Here are their responses.
As a company that could be completely remote, we have always resisted going down that path for fear we would lose some of the creative energy that goes into our best products and services. As the Covid-19 pandemic unfolded, we implemented an immediate shift to a work from home strategy, one that has been a success so far. Such a success, in fact, that management has discussed the possibility of a policy that allows two work from home days each week. If we wanted to get more radical, though, the idea has been floated to leave our workforce remote and get rid of the home office, which would save the company money on rent and utilities and certainly reduce our negative environmental impact.
-Nelson Sherwin, Manager, PEO Compare
My clients are clothing retailers and one of the initiatives I’m working on now is using technology to reduce the amount of samples and photoshoots we need, which saves resources and the need for lots of travel. I’ve invested in 3d modelling software and training, to help clients reduce the amount of waste they create in the development process.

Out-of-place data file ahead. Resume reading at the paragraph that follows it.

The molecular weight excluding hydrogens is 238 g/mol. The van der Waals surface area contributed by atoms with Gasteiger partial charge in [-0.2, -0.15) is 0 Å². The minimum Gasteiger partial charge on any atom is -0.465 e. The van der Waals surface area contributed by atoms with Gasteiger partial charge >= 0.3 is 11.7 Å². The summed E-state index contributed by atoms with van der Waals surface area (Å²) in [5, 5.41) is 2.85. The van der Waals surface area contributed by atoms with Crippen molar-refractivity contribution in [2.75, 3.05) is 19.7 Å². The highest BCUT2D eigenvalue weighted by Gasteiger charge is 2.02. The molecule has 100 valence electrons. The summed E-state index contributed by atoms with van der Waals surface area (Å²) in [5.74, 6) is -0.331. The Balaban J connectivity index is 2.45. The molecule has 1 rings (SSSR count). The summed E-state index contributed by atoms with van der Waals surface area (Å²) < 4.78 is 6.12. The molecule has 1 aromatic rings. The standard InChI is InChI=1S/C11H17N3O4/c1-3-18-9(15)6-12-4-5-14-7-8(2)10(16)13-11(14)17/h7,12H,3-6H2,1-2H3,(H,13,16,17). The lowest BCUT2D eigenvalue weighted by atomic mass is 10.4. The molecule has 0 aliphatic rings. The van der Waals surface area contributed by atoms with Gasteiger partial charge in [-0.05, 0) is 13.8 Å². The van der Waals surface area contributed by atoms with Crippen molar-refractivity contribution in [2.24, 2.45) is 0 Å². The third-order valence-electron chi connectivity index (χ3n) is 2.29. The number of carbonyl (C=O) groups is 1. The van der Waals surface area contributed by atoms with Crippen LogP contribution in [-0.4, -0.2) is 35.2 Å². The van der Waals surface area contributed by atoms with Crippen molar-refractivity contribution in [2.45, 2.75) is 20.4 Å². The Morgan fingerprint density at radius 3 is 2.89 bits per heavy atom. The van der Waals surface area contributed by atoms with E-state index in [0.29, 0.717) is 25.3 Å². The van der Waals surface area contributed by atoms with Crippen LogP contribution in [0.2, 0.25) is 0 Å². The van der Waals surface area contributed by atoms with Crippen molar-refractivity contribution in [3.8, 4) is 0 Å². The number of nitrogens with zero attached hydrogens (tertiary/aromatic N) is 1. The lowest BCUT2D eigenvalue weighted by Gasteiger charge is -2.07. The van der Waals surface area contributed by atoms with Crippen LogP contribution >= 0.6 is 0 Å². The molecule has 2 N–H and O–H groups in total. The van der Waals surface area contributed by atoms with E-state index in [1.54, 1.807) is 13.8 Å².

-Vicki Wallis, Managing Director, The Fashion Business Coach
My great hope is that the speed at which our current crisis has developed, and the need for every person, and business, to change their behaviour to avert it will act as a lesson in collective responsibility and our ability to make positive change for our future. We already try to reduce our impact by driving electric cars, running on renewable energy, using sustainable paper products, etc but we know that we can do more ourselves, and encourage our clients to do more themselves. My great hope is that the other players in the travel industry, such as the airlines, will push toward cleaner means of transportation, allowing clients to enjoy our villa rentals in Barbados, without harming the environment on their way there.
-George Hammerton, Director, Hammerton Barbados